In smaller municipalities, where a multi-million-dollar lawsuit can severely disrupt the local economy, liability insurers have succeeded where others have failed. In Irwindale, Calif., the local police department was forced to implement a “performance improvement plan” to manage the risk their officers brought to the city’s insurer. In Niota, Tenn., two police officers who beat a man during a traffic stop were fired after the municipal insurer threatened to cancel its policy.

In larger cities, lawsuits against police often barely register a blip within multi-billion-dollar budgets. In these cases, the risk is spread among taxpayers, rather than concentrated into the departments, or the officers themselves. Activists in Minneapolis have proposed that officers be required to carry their own liability coverage before putting on the badge. This solution is not only sensible, it’s already standard practice for most professions.

Full disclosure: I work in the corporate office of an insurance company, though not the type that can offer this kind of coverage. My professional standard requires me to have $5 million in liability coverage. Any doctor, lawyer, electrician, or plumber must have their own coverage before they hang their shingle. Yet a police officer can assault a suspect, botch an interrogation, or kill another human being with a vanishingly small prospect of being held accountable. Their insurance is the city treasury.

By continuing to indemnify police, we have locked ourselves into a cycle of grief, despair, and violence. This has to end somewhere, and despite the lies and outrage sure to follow this horrifying week, it will not end through waging war on civilians and communities. We have at least one proven solution to the problem of police violence against Black people. The only question left is whether we would rather watch more people die than use it.

Andray Domise is a Toronto writer, activist and co-founder of txdl.ca, a mentorship and development program.

DALLAS SHOOTING

* Correction: A previous version of this post suggested that in 2013, the city of Chicago paid more than $54 million in fees, settlements, and awards to cover lawsuits against the Chicago Police Department. In fact, the number was higher—more than $81.3 million.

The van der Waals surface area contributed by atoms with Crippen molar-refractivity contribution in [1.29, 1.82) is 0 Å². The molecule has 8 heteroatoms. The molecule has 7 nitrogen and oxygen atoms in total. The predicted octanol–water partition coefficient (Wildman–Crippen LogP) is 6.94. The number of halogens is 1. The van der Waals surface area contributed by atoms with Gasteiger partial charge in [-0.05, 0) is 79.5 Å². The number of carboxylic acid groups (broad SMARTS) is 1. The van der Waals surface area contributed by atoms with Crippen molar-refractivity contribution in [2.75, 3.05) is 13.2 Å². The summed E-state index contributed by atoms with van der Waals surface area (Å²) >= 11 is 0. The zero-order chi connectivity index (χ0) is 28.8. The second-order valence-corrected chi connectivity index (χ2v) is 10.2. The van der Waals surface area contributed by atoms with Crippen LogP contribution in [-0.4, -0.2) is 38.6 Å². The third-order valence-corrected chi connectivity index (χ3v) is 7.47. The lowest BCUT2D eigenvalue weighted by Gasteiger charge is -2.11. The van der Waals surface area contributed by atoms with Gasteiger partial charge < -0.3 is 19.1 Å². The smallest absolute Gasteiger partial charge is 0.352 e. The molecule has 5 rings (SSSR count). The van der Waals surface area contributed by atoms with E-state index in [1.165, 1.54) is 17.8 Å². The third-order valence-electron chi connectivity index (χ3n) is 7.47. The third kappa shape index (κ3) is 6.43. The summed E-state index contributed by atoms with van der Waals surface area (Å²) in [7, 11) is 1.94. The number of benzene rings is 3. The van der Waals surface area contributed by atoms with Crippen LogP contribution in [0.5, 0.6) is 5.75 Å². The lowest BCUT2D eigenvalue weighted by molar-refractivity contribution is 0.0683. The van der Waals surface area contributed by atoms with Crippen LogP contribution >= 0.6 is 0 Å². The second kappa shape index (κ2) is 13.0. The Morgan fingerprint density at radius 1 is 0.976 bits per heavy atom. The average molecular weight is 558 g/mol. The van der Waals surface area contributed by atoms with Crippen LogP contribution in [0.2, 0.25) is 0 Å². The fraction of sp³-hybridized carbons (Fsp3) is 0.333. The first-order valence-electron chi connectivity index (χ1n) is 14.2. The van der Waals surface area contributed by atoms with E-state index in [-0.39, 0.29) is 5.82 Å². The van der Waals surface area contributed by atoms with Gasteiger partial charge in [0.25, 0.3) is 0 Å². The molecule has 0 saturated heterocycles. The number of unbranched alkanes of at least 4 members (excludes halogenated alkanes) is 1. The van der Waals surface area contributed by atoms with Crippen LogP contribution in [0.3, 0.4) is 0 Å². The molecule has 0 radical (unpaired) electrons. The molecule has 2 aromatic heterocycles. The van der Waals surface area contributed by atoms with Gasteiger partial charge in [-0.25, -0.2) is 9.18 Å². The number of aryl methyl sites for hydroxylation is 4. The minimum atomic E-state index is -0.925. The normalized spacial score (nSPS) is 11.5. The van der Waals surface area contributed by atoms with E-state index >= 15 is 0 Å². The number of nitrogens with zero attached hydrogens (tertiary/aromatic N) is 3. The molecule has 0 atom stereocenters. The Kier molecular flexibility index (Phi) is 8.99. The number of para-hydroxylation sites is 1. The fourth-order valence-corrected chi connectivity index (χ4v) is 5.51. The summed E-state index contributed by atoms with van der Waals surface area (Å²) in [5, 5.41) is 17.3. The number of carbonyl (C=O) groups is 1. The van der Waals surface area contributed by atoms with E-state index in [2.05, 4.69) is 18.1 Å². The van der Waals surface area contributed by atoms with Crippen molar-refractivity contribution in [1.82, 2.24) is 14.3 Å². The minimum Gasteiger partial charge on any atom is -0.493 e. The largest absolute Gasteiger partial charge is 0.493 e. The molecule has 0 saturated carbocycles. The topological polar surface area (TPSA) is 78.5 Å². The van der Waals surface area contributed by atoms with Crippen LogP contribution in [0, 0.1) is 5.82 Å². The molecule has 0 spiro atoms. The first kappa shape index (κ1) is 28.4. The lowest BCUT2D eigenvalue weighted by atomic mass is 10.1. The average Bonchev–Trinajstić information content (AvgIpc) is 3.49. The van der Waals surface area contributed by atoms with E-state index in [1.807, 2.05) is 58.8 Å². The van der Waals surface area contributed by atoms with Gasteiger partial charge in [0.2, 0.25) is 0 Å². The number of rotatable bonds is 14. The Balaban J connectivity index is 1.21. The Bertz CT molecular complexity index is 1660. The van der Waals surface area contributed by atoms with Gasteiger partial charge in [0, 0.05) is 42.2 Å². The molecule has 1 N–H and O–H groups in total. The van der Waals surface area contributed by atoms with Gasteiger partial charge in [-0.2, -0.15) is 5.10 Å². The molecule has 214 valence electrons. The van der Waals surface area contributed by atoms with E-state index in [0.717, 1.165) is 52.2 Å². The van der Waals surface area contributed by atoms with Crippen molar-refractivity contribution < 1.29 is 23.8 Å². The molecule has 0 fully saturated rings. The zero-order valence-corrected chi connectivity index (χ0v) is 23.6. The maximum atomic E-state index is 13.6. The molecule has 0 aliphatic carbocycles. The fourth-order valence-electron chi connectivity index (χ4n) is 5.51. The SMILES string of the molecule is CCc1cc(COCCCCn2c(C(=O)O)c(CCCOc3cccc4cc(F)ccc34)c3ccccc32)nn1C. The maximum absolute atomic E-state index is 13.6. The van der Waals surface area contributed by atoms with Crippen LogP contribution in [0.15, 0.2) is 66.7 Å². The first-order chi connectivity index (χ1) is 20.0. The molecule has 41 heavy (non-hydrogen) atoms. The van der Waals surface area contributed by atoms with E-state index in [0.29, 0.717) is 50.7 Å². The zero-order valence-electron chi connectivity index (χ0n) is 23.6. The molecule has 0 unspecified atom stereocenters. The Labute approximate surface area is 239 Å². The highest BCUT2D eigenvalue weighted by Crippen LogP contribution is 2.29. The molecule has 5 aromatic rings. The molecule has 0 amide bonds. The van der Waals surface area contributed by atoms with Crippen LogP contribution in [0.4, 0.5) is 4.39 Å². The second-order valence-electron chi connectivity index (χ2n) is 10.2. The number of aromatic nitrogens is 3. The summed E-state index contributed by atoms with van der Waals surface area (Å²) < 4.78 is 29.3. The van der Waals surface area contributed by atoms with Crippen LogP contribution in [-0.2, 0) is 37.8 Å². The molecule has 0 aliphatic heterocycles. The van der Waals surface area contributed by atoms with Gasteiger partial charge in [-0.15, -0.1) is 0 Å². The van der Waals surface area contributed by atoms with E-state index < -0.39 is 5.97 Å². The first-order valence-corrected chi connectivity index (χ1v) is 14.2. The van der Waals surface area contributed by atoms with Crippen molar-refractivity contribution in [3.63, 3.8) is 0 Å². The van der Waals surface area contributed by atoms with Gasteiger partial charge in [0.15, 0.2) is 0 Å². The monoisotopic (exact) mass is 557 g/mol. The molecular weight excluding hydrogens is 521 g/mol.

Could insurance bring an end to police violence?

  1. In Canada, police interactions with the public are not so tense as very few
    citizens own guns. With so many people carrying firearms in the USA, there
    is a much greater threat for police when they interact with the public. This is just a
    fact of life in the gun obsessed culture of America. Best to just follow police
    orders, be calm and pleasant, and don’t make suspicious movements that
    increase the odds of being shot by police in self-defense.

    • Many Canadians own guns. The difference is Canadians use guns for hunting , target shooting and as collectors. We don,t personally carry guns in public. We have a safe gun ownership community.We are licenced and to get a licence you must take authorized courses. We are the model of the world. Do you want to know what the problem is in this world today? When I was growing up we had the discipline of the home the school and the church. We had the Ten Commandments , God was in our lives and we didn,t kill unborn babies. Also one parent worked while the other looked after the children and the house. For the uninformed that’s what Mr. Harper and the Cons were trying to get Canada back to by reducing personal taxes so one parent can stay home.

      • For the uninformed, Harper was solely interested in securing votes from the evangelical Christian block. As in all things, he would do whatever he thought necessary to get his way.

      • Well your remarks on guns are true. The rest is hogwash.